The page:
For more than 50 years, nerve stimulation has been used as a treatment for chronic pain. The technology was initially used to block pain signals at the spinal cord. Innovation and scientific advancements have made it possible to customize this therapy to the peripheral nerves of the arms and legs.
If you have chronic pain, peripheral nerve stimulation can help. It uses electrical pulses to disrupt pain signals. It may reduce your need for pain medications. Here's how it works.
To determine if you’re a good candidate, the Interventional Pain Doctors team of spine and pain management specialists will meet with you, discuss treatment risks, benefits and alternatives. If you don’t want surgery or have tried and failed conservative measures, we may recommend peripheral nerve stimulation for you. This is a three-step process. First, we perform and image guided nerve block, placing local anesthetic (numbing medicine) around the nerve in question to see if your pain goes away. If your pain is eliminated temporarily, then you may be a good candidate for a trial of peripheral nerve stimulation where you get to try the therapy before getting the final procedure.
We use the diagnostic nerve block and trial procedure to show who will get relief. It is the one area of medicine where you get to try the therapy and see if it is successful before having the permanent procedure.
Stimulation does not work for everyone and if you don’t get relief during the diagnostic nerve block a trial you will not be offered.
A small percentage of patients may experience: hardware failure, loss of effectiveness, allergic reaction to the device, lead removal, and biological complications such as increased pain, and skin erosion. Sophisticated neuromodulation devices, doctor expertise, sterile operating conditions and image guidance keep complications to a minimum.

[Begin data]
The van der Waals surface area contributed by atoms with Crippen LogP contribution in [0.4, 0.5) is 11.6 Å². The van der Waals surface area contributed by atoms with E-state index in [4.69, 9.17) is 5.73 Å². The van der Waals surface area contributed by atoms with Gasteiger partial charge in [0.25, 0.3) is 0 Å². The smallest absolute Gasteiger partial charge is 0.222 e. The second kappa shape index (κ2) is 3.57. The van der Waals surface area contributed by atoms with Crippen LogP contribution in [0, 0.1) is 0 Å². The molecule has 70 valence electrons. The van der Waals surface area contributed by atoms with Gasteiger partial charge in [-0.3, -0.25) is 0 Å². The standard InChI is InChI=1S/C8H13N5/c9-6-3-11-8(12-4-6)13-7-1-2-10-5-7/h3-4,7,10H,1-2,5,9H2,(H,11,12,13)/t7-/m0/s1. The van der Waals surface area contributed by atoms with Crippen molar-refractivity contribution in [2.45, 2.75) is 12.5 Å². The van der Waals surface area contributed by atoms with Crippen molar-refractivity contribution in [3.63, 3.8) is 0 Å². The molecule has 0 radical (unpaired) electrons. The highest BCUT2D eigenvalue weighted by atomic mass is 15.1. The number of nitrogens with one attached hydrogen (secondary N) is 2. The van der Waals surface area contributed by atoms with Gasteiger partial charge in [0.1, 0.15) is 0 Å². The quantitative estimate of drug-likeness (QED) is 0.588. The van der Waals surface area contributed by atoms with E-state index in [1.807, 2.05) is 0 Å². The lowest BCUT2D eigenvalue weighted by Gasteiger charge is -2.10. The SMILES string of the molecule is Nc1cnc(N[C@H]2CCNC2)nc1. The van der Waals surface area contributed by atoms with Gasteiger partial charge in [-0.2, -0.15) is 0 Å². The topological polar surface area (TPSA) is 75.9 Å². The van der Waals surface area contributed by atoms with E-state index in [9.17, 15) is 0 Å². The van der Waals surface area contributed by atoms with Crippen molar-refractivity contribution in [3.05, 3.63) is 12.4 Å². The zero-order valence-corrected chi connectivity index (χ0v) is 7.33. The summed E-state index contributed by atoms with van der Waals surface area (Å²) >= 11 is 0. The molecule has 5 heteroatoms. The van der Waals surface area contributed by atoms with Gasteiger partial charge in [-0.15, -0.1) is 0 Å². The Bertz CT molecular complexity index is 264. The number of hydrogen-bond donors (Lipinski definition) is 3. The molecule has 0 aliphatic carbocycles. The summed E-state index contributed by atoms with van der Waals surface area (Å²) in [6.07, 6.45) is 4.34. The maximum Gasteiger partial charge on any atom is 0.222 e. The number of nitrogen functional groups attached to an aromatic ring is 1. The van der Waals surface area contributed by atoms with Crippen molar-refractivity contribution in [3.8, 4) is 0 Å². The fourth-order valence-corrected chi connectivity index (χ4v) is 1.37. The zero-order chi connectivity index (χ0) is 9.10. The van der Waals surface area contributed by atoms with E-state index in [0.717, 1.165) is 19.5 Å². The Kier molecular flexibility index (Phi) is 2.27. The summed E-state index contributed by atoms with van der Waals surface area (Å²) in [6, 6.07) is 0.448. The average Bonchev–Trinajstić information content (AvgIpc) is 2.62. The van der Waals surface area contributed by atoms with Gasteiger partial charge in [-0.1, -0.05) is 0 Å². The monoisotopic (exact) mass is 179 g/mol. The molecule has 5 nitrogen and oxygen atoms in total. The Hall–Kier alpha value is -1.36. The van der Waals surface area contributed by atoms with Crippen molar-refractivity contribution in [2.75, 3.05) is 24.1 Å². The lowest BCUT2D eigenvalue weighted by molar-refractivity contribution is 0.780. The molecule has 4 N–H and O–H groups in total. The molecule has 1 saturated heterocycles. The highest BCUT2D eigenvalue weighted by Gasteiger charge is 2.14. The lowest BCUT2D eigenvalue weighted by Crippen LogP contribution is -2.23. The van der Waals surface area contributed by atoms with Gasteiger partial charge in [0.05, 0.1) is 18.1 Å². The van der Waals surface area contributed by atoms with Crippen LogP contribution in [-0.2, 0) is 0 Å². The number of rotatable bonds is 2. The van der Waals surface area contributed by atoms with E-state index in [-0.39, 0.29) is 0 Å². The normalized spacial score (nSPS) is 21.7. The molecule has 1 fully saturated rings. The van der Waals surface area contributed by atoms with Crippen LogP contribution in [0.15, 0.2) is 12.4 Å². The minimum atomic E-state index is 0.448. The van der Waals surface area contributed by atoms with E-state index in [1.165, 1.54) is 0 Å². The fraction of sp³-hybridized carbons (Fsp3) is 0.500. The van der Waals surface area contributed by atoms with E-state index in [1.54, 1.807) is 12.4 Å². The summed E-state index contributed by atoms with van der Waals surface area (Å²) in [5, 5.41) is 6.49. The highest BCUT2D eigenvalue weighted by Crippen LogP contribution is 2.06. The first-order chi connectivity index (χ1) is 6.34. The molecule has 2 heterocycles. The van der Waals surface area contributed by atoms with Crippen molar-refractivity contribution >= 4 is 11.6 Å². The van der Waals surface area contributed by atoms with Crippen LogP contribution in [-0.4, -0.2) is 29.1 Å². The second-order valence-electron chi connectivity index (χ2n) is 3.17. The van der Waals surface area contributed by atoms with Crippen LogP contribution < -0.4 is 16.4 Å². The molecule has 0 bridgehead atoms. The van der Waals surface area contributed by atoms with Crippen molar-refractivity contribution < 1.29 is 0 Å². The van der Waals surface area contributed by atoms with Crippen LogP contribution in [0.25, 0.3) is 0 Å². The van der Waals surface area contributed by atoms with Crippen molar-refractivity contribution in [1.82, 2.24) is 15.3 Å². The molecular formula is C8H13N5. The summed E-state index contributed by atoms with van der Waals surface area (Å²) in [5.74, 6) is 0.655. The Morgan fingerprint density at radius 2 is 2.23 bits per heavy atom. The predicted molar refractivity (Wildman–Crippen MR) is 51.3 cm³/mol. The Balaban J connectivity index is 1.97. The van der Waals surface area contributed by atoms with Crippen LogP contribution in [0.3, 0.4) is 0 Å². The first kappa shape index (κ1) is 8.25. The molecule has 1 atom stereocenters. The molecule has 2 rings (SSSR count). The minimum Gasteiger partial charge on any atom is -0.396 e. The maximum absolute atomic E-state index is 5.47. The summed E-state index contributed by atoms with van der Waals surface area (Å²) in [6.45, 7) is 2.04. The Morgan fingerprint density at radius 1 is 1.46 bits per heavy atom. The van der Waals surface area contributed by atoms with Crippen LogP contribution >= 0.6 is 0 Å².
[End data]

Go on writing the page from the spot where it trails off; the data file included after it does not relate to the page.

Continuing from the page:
Your doctor and staff will explain what to expect before, during, and after the treatment. If you want sedation for your procedure, your doctor will advise you to avoid eating or drinking anything for eight hours before the procedure and to have a responsible adult drive you home. You are welcome to do the procedure awake, under local anesthesia if you would prefer. You may need to stop taking certain medicines (blood thinners) several days before your procedure.
All our injections are performed in the sterile operating room using image guidance. You will first be comfortably positioned and monitors to check your vital signs will be placed. Oxygen will be given to you if you get sedation. After a sterile cleaning of the site to be injected, sedation will be given if desired. Then local anesthesia will be used to numb the skin. The epidural needle will be placed using image guidance and confirmed with contrast dye. Medication will then be administered and needles removed. Bandages will be placed and you will be taken to the recovery room until you are ready for discharge home.
Let us help you achieve a pain free life.Contact Us